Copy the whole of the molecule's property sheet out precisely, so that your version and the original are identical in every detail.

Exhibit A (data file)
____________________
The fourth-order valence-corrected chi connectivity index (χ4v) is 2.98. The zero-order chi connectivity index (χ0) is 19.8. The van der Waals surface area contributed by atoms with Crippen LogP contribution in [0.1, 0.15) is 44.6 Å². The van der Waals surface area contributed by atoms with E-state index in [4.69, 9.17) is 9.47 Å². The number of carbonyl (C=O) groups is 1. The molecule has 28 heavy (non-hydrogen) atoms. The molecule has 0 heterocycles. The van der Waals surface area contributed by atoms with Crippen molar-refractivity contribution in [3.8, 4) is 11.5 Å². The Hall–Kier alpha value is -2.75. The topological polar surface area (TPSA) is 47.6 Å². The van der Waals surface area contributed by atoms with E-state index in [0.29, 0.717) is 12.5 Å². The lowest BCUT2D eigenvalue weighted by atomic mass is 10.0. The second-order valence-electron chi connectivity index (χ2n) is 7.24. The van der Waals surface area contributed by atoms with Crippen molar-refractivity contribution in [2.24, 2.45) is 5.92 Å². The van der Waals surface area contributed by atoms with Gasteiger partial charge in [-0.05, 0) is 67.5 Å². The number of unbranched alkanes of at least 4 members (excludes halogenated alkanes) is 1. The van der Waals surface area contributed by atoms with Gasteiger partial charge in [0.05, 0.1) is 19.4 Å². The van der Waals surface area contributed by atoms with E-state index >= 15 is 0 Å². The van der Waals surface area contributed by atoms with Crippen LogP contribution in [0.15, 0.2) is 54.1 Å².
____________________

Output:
The fourth-order valence-corrected chi connectivity index (χ4v) is 2.98. The zero-order chi connectivity index (χ0) is 19.8. The van der Waals surface area contributed by atoms with Crippen LogP contribution in [0.1, 0.15) is 44.6 Å². The van der Waals surface area contributed by atoms with E-state index in [4.69, 9.17) is 9.47 Å². The number of carbonyl (C=O) groups is 1. The molecule has 28 heavy (non-hydrogen) atoms. The molecule has 0 heterocycles. The van der Waals surface area contributed by atoms with Crippen molar-refractivity contribution in [3.8, 4) is 11.5 Å². The Hall–Kier alpha value is -2.75. The topological polar surface area (TPSA) is 47.6 Å². The van der Waals surface area contributed by atoms with E-state index in [0.29, 0.717) is 12.5 Å². The lowest BCUT2D eigenvalue weighted by atomic mass is 10.0. The second-order valence-electron chi connectivity index (χ2n) is 7.24. The van der Waals surface area contributed by atoms with Crippen molar-refractivity contribution in [2.24, 2.45) is 5.92 Å². The van der Waals surface area contributed by atoms with Gasteiger partial charge in [-0.05, 0) is 67.5 Å². The number of unbranched alkanes of at least 4 members (excludes halogenated alkanes) is 1. The van der Waals surface area contributed by atoms with Gasteiger partial charge in [0.05, 0.1) is 19.4 Å². The van der Waals surface area contributed by atoms with E-state index >= 15 is 0 Å². The van der Waals surface area contributed by atoms with Crippen LogP contribution in [0.15, 0.2) is 54.1 Å².